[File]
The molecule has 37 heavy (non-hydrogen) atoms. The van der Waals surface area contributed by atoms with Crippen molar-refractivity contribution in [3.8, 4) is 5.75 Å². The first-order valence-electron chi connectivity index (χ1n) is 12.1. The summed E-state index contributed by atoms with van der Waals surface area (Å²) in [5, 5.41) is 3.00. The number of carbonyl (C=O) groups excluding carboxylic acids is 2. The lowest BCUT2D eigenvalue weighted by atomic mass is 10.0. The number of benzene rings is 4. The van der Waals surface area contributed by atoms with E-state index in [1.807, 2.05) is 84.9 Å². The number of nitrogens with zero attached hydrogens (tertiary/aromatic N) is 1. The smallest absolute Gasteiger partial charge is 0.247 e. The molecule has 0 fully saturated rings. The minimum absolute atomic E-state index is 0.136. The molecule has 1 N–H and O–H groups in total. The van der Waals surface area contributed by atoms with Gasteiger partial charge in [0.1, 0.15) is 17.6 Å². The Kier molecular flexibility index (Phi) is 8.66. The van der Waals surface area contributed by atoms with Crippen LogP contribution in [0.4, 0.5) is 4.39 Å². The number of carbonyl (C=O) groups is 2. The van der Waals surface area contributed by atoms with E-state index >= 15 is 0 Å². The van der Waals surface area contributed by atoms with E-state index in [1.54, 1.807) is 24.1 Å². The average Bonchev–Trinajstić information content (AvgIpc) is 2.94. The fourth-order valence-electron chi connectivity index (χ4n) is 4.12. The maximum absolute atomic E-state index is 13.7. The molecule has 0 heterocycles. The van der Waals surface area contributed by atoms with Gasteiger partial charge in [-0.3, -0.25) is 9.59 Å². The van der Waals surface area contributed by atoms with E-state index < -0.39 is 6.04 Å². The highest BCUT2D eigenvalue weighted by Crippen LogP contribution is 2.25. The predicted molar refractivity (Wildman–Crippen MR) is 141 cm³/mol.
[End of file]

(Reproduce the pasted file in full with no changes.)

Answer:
The molecule has 37 heavy (non-hydrogen) atoms. The van der Waals surface area contributed by atoms with Crippen molar-refractivity contribution in [3.8, 4) is 5.75 Å². The first-order valence-electron chi connectivity index (χ1n) is 12.1. The summed E-state index contributed by atoms with van der Waals surface area (Å²) in [5, 5.41) is 3.00. The number of carbonyl (C=O) groups excluding carboxylic acids is 2. The lowest BCUT2D eigenvalue weighted by atomic mass is 10.0. The number of benzene rings is 4. The van der Waals surface area contributed by atoms with E-state index in [1.807, 2.05) is 84.9 Å². The number of nitrogens with zero attached hydrogens (tertiary/aromatic N) is 1. The smallest absolute Gasteiger partial charge is 0.247 e. The molecule has 0 fully saturated rings. The minimum absolute atomic E-state index is 0.136. The molecule has 1 N–H and O–H groups in total. The van der Waals surface area contributed by atoms with Gasteiger partial charge in [0.1, 0.15) is 17.6 Å². The Kier molecular flexibility index (Phi) is 8.66. The van der Waals surface area contributed by atoms with Crippen LogP contribution in [0.4, 0.5) is 4.39 Å². The number of carbonyl (C=O) groups is 2. The van der Waals surface area contributed by atoms with E-state index >= 15 is 0 Å². The van der Waals surface area contributed by atoms with E-state index in [1.54, 1.807) is 24.1 Å². The average Bonchev–Trinajstić information content (AvgIpc) is 2.94. The fourth-order valence-electron chi connectivity index (χ4n) is 4.12. The maximum absolute atomic E-state index is 13.7. The molecule has 0 heterocycles. The van der Waals surface area contributed by atoms with Gasteiger partial charge in [-0.3, -0.25) is 9.59 Å². The van der Waals surface area contributed by atoms with E-state index < -0.39 is 6.04 Å². The highest BCUT2D eigenvalue weighted by Crippen LogP contribution is 2.25. The predicted molar refractivity (Wildman–Crippen MR) is 141 cm³/mol.